U.S. District Judge Sharion Aycock declared mistrials on the three other counts. The Northeast Mississippi Daily Journal reports that prosecutors haven’t said whether they’ll retry Neilson on them.

McCoy says jurors hung on one count of acts affecting a personal interest, and two of making false statements.

She says conviction now would have cost the 21-year agent his pension. But she says at the end of December, he’ll turn 50 and be fully vested — meaning he cannot lose the pension.

I’m guessing the not guilty was to counts two and five – but that’s just a guess based on a guess at the meaning of each count.

NEMS360 reports Neilson jury still deadlocked on some counts and working thru lunch

Hal Neilson’s jury foreman said about noon that they may be able to decide on one more count, but they are hopelessly deadlocked on the others.

Obviously, I’m not surprised by the the discussion reported in Patsy Brumfield’s rolling account of today’s events:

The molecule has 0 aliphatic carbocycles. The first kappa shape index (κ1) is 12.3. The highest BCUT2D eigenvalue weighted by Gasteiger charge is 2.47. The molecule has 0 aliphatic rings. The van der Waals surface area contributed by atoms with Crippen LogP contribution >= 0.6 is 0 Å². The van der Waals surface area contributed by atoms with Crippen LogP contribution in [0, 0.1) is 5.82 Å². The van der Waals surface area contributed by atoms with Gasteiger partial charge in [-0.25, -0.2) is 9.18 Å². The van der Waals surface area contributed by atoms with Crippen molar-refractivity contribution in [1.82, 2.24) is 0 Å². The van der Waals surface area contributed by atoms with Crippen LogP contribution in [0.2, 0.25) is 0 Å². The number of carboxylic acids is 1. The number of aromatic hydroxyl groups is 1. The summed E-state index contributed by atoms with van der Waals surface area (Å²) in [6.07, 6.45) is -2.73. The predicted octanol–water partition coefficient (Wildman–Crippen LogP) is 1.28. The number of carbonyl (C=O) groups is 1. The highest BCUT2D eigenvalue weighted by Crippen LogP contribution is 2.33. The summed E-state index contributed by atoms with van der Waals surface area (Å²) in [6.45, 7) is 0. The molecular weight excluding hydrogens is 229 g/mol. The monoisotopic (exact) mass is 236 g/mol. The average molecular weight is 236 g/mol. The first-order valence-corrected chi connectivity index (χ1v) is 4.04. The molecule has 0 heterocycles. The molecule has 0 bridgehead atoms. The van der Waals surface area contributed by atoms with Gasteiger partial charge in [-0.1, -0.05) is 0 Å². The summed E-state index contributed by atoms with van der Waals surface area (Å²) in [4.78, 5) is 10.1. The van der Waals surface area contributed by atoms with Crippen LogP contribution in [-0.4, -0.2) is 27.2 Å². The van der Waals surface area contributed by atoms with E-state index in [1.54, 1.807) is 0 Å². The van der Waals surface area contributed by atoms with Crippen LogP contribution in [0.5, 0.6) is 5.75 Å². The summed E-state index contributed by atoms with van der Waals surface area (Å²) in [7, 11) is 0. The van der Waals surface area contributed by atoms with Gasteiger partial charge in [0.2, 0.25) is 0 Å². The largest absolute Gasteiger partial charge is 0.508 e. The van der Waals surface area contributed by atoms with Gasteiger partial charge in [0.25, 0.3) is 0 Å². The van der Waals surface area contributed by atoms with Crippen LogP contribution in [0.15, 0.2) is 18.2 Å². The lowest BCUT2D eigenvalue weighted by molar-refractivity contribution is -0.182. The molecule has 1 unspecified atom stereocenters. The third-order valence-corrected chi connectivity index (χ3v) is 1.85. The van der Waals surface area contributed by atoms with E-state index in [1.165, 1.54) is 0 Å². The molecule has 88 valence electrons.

11:24 Attorneys called to the courtroom.

11:49 – Judge Aycock says the jury has a question. (She’s shares question with the attorneys.)

(Aycock apologizes to the courtroom participants that the room is frigid. She says they’ve had a unit malfunction, and that the jury room would be very hot, if the courtroom temp weren’t so low.)

Salomon confers with a new guy from Baton Rouge about the jury question. They look at a statute.

Neilson friend, attorney Duke Goza, explains what he knows to the crowd on that side of the room.

OK, Aycock says. As to the first question, if we agree some charges but deadlocked on others, will the counts we agree on will be retried? Continue reading “NEMS360 reports Neilson jury still deadlocked on some counts and working thru lunch”

Neilson jury deadlocked – deliberation resumes Saturday in “The Case of the Misplaced Modifiers”!